The King's Grey Mare

Rosemary Hawley Jarman

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The King's Grey Mare

The King s Grey Mare The King s grey mare was Elizabeth Woodville Queen and wife of Edward IV Beautiful beyond belief with unique silver grey hair she had once known joy of a marriage based on love only to see it snatc

  • Title: The King's Grey Mare
  • Author: Rosemary Hawley Jarman
  • ISBN: 9780752445632
  • Page: 363
  • Format: Paperback
  • The King s grey mare was Elizabeth Woodville, Queen and wife of Edward IV Beautiful beyond belief, with unique silver grey hair, she had once known joy of a marriage based on love only to see it snatched away on the battlefield Hardened and changed by grief, Elizabeth became the tool of her evil ambitious mother the witch, Jaquetta of Bedford who was determined that herThe King s grey mare was Elizabeth Woodville, Queen and wife of Edward IV Beautiful beyond belief, with unique silver grey hair, she had once known joy of a marriage based on love only to see it snatched away on the battlefield Hardened and changed by grief, Elizabeth became the tool of her evil ambitious mother the witch, Jaquetta of Bedford who was determined that her daughter should sit on the throne of England By trickery, deception, and witchcraft, Jaquetta s wish was fulfilled But even a witch could not have known the tragedy which lay in store for the King s grey mare.

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      Posted by:Rosemary Hawley Jarman
      Published :2018-011-05T18:05:15+00:00

    One thought on “The King's Grey Mare

    1. Orsolya on said:

      Elizabeth Woodville, wife of Edward IV, was surrounded with intrigue. Whether it is due to her ‘hasty marriage’ to Edward, her supposed witchcraft (doubtful!), or being the mother to the Princes in the Tower; her legend lives on. Rosemary Hawley Jarman brings this captivating Queen to life in, “The King’s Grey Mare”.“The King’s Grey Mare” follows Elizabeth Woodville’s life from a young girl to her rise and somewhat-considered fall on fortune’s wheel. Although the initial page [...]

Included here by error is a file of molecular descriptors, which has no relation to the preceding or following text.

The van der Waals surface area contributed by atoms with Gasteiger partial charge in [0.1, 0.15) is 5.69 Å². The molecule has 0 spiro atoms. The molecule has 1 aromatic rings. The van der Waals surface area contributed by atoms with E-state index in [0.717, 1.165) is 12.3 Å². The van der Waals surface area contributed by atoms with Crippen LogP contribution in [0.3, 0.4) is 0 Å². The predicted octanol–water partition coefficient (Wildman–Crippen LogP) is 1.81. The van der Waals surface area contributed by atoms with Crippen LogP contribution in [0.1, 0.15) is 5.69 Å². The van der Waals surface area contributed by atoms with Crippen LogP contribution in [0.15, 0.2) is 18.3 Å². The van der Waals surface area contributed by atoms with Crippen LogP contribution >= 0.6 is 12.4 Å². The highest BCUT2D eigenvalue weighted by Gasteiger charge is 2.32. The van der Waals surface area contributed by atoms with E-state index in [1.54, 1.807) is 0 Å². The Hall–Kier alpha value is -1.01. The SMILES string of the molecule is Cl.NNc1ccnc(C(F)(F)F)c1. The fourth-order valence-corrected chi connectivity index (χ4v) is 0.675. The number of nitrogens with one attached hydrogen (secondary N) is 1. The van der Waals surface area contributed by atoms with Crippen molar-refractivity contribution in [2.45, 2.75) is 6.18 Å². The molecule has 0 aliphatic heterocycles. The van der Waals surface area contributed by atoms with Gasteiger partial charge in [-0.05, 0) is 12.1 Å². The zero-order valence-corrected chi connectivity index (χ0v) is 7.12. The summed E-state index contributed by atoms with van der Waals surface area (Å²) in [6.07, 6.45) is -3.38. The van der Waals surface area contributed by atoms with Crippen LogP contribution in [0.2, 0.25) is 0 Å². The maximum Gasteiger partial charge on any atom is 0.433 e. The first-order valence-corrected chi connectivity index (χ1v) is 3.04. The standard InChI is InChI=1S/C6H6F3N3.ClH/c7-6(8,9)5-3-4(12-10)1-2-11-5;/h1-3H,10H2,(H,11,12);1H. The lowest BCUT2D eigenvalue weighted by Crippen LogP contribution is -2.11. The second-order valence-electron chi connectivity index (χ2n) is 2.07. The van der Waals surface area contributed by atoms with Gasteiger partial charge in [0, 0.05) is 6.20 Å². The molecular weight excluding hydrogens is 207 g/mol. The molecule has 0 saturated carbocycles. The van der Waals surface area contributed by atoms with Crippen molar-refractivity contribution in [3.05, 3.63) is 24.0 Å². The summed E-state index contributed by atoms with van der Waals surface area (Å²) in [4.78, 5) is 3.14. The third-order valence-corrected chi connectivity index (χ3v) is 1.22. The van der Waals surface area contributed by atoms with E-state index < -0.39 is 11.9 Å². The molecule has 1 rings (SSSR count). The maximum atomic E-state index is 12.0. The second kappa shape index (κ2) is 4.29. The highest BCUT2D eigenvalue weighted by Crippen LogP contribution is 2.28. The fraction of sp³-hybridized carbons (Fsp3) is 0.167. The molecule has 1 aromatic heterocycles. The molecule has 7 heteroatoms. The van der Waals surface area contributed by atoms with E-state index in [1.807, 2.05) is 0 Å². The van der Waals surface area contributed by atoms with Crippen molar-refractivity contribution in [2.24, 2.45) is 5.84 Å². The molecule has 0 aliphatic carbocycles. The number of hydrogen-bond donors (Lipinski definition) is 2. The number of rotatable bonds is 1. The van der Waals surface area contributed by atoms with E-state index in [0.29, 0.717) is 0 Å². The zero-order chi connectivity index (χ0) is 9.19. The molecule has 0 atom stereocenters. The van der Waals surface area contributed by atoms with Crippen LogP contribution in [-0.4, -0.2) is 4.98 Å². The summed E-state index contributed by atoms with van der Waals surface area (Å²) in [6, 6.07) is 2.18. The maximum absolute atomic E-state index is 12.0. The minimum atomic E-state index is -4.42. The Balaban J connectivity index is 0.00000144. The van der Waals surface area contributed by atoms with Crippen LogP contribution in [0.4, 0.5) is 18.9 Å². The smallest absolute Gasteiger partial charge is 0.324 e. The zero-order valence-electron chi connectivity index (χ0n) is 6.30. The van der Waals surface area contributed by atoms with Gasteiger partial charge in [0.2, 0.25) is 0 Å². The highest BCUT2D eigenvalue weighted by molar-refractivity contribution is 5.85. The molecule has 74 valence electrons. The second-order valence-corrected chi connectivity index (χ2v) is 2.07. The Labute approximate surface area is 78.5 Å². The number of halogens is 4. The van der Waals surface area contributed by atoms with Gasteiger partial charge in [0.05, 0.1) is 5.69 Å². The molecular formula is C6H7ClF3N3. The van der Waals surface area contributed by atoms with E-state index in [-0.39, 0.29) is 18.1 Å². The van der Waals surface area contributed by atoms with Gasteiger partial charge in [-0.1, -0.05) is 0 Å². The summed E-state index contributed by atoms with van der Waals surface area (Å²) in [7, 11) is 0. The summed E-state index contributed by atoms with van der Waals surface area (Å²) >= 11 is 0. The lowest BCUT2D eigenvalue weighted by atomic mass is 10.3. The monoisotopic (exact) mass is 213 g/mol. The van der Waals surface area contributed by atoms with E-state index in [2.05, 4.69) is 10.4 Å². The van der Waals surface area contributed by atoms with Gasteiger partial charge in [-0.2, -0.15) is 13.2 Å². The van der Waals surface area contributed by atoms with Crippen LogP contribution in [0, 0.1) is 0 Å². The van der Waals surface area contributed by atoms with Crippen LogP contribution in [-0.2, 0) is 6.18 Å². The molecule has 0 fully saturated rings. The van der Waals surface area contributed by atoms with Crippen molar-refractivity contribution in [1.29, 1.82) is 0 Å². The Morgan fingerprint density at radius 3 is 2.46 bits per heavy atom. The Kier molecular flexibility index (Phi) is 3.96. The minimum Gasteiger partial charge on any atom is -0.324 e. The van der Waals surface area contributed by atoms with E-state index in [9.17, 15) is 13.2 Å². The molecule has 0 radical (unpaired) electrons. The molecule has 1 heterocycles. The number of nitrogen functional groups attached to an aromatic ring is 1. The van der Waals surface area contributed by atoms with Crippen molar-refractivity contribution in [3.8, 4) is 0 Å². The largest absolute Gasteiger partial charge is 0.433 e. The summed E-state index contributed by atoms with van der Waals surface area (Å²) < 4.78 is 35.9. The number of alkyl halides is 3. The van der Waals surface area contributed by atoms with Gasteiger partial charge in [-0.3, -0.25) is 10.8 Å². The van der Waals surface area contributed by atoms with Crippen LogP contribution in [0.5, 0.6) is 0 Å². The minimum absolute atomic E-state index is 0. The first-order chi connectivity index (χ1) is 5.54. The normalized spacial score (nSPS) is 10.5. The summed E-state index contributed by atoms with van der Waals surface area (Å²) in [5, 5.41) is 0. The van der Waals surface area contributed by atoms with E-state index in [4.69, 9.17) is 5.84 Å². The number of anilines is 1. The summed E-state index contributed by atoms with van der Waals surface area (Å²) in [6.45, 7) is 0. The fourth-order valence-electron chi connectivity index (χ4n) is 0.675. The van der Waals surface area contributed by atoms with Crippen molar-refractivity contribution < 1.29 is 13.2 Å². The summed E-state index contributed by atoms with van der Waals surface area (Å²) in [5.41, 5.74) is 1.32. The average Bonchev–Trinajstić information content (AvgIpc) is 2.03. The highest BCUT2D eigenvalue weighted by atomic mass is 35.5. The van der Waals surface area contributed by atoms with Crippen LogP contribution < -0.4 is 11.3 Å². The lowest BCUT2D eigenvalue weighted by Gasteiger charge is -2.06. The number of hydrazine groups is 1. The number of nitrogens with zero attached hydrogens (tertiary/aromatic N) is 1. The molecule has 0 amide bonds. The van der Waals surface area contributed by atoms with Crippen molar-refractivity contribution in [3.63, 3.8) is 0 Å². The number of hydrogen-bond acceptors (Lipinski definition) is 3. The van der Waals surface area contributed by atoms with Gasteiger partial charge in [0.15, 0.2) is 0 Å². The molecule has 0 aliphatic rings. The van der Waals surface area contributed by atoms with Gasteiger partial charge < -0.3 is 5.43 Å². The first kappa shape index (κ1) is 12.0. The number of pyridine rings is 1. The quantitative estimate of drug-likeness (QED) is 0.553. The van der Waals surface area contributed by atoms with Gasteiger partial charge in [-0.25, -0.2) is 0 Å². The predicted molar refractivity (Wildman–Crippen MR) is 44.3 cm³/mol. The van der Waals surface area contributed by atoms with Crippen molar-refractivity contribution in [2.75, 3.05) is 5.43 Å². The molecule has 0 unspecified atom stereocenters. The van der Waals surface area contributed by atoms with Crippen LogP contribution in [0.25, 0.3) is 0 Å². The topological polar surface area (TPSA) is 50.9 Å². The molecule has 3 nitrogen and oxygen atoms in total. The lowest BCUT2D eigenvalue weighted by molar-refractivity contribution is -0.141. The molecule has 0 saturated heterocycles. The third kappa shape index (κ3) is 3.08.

2. Misfit on said:

      Jarman recounts the life of Elizabeth Woodville, daughter of Richard Woodville, Earl Rivers and Jacquetta of Luxembourg. As a young girl she serves at the court of Henry VI as maid of honor to Marguerite d'Anjou until she meets and marries John Grey (a true love match according to the author) and bears two sons. When Grey is killed while fighting for the Lancastrians, Elizabeth's mother Jacquetta sets her sights on Edward IV and herein Jarman weaves the story of the Woodville's alleged sorcery a [...]

    3. Freda Warrington on said:

      Thoroughly enjoyable – she handles a complicated historical period (the Wars of the Roses) with great elegance. She achieves this by telling much of it in flashback; we see Elizabeth Woodville, or other characters, in a situation but thinking about a battle that’s just taken place or a person who’s been killed, thus changing the course of history. This however is done so well that I didn’t even notice that a lot of the story was “told” rather than “shown”. (Actually “show don [...]

    4. Lisa (Harmonybites) on said:

      I admit my high rating may be due to early imprinting and nostalgia, but this was one the novels that made me fall in love with both English history and historical fiction. I was maybe fourteen when I still read this book but I can still remember it vividly decades later. Jarman is known as someone sympathetic to Richard III, who thinks him much maligned--you can see that in his depiction in Jarman's We Speak No Treason centered on Richard III. Ordinarily, ardent Ricardians are harsh on Elizabet [...]

    5. Bryn Greenwood on said:

      This is one of those deeply researched and passionately felt historical novels that help fill in all the blanks left by a public school education and a Herman and the Hermits record. Everything feels real, even the things that historians can't possibly know and must therefore imagine. In that sense, Jarman is the perfect mix of historian and fiction writer. I go away from this book, feeling sure that these exact conversations were had.My only lingering complaint is Jarman's (or her editor's) hab [...]

    6. Audrey on said:

      Excellent book based on the wars oif the Roses and the life of Elizabeth Woodville and her marriage to Edward IV. Fascinating and terrible it shows the cost of unbridled ambition. It deals with intrigue, murder, betrayal and love. It vividly brings to life Elizabeth and her times and the politics of the Court. This book is highly recommended. A fascinating read about a bloodthirsty and tumultuous period if British history,

    7. Kara on said: